First, it overcomes the charge of incommensurabity. Although Yu fails to see the degree to which Mencius altered and advanced Confucian ethics, he highlights the role that Mencius places on the nature-potency-actualization formula, which serves as the foundation for a fruitful dialogue with Aristotelians. Moreover, Mencius does not restrict himself to the texts of the Zhou dynasty in order to defend the Confucian world-view; rather, he adopts an argumentative strategy similar to Aristotle's by basing himself on reason and observation. Thus, the Confucian ethics of Mencius overcomes the challenge of incommensurability both at the level of translation and justification.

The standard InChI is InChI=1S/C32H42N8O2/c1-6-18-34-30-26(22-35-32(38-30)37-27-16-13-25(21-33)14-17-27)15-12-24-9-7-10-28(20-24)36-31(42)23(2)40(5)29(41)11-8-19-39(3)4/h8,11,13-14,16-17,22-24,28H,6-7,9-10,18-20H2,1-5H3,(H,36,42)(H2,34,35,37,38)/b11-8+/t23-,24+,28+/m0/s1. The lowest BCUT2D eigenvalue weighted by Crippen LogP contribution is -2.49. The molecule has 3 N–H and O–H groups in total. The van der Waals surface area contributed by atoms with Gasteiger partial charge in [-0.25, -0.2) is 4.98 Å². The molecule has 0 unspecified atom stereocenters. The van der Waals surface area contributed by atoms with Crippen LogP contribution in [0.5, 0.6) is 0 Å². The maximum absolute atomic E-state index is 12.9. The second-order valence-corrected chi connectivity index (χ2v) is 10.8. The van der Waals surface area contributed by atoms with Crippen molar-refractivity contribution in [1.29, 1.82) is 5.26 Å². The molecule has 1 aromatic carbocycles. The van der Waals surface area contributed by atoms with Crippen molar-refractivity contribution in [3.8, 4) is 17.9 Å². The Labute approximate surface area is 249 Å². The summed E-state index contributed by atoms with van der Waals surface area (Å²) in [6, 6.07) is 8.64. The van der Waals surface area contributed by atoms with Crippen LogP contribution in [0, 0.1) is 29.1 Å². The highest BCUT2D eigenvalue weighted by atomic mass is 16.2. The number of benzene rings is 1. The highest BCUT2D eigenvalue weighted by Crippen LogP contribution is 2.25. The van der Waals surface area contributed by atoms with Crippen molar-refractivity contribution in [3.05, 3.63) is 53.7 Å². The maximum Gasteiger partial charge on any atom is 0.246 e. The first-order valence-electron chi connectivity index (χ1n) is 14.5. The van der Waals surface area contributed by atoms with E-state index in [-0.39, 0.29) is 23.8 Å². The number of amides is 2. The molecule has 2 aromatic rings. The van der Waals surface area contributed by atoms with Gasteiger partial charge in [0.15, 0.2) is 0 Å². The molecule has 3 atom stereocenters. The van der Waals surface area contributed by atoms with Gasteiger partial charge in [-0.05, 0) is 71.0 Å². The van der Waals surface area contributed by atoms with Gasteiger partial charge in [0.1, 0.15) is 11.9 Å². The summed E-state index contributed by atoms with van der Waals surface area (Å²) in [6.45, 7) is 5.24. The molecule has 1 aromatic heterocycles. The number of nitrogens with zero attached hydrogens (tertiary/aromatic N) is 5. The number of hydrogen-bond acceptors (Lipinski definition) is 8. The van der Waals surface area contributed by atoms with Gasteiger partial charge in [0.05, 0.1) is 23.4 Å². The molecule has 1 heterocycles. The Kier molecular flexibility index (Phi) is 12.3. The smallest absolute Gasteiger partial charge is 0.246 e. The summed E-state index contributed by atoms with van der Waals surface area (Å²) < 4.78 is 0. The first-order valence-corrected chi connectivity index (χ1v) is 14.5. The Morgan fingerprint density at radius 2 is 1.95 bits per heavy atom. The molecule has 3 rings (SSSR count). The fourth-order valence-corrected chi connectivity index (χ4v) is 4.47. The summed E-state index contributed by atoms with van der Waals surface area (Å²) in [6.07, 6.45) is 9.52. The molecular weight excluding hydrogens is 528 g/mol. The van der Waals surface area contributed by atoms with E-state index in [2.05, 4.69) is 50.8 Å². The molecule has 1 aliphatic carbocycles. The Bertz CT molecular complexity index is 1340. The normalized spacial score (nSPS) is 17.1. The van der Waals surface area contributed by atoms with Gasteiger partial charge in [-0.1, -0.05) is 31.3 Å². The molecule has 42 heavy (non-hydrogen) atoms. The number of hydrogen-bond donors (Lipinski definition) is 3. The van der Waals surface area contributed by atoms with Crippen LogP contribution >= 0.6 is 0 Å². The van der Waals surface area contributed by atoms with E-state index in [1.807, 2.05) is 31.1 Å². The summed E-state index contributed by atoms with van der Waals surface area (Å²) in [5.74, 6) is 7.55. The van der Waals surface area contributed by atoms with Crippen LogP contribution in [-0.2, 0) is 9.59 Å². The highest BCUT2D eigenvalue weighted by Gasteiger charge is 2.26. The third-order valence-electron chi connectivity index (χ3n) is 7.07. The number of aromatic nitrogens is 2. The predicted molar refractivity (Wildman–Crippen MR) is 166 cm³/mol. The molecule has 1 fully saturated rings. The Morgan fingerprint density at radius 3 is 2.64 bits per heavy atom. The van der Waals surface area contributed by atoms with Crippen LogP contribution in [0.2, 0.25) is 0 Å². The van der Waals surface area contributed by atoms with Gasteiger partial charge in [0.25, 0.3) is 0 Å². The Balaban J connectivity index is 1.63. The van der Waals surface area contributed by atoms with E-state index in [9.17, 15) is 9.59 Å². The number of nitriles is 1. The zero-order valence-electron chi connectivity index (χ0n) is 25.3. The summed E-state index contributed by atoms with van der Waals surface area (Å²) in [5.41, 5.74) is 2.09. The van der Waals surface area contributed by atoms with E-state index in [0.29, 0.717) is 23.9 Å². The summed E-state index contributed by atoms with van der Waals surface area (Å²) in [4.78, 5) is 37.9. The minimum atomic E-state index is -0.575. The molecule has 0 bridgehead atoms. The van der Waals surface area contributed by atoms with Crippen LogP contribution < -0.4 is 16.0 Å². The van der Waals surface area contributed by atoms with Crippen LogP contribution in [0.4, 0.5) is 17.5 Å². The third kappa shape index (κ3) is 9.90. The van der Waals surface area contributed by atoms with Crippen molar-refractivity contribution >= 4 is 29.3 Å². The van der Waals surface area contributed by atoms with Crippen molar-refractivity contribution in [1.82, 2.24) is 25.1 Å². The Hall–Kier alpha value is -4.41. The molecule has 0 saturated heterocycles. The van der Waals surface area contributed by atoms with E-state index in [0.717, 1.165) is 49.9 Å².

Second, if my interpretation is correct, Mencius represents the philosophical development of a religious tradition. I think this is important, because it conversely reflects what happened in the Aristotelian tradition, in which Jewish, Islamic, and Christian theologians incorporated Aristotelian ethics into religious traditions. Thus in both Confucian and Aristotelian traditions we find virtue based ethics open to integration with religious traditions that stress conformity to an extrinsic, transcendent order. This suggests, perhaps, that there is an intrinsic harmony between the intrinsic teleology of virtue-based ethics and the extrinsic teleology (conformity to an external object) of the great religious traditions. In this sense, Yu's project is quite successful. Although he fails to recognize the initial incommensurability between Confucius and Aristotle and the degree to which Mencius transforms Confucian ethics, he nevertheless provides all of the information and analysis necessary to do so. As Yu predicted, a close comparison of Aristotelian and Confucian ethics does indeed lead to a better understanding of virtue and human perfection.